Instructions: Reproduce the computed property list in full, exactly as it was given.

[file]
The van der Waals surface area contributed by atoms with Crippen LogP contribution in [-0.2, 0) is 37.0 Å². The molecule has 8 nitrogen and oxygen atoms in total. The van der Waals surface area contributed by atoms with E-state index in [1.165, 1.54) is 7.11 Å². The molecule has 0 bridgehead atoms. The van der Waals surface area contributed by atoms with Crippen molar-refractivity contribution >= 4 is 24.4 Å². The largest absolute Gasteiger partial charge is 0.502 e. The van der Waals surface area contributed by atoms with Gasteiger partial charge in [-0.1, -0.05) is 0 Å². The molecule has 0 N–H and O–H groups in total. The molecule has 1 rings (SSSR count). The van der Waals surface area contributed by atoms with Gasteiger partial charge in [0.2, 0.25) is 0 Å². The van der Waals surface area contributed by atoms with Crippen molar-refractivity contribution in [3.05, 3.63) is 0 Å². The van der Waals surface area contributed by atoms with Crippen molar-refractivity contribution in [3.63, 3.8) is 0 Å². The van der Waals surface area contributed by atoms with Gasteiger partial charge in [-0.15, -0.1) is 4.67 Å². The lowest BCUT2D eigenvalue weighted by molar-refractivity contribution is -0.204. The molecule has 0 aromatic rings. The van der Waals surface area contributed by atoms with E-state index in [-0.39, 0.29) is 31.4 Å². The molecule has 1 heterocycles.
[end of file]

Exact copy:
The van der Waals surface area contributed by atoms with Crippen LogP contribution in [-0.2, 0) is 37.0 Å². The molecule has 8 nitrogen and oxygen atoms in total. The van der Waals surface area contributed by atoms with E-state index in [1.165, 1.54) is 7.11 Å². The molecule has 0 bridgehead atoms. The van der Waals surface area contributed by atoms with Crippen molar-refractivity contribution >= 4 is 24.4 Å². The largest absolute Gasteiger partial charge is 0.502 e. The van der Waals surface area contributed by atoms with Gasteiger partial charge in [-0.1, -0.05) is 0 Å². The molecule has 0 N–H and O–H groups in total. The molecule has 1 rings (SSSR count). The van der Waals surface area contributed by atoms with Gasteiger partial charge in [0.2, 0.25) is 0 Å². The van der Waals surface area contributed by atoms with Crippen molar-refractivity contribution in [3.05, 3.63) is 0 Å². The van der Waals surface area contributed by atoms with Crippen molar-refractivity contribution in [3.63, 3.8) is 0 Å². The van der Waals surface area contributed by atoms with Gasteiger partial charge in [-0.15, -0.1) is 4.67 Å². The lowest BCUT2D eigenvalue weighted by molar-refractivity contribution is -0.204. The molecule has 0 aromatic rings. The van der Waals surface area contributed by atoms with E-state index in [-0.39, 0.29) is 31.4 Å². The molecule has 1 heterocycles.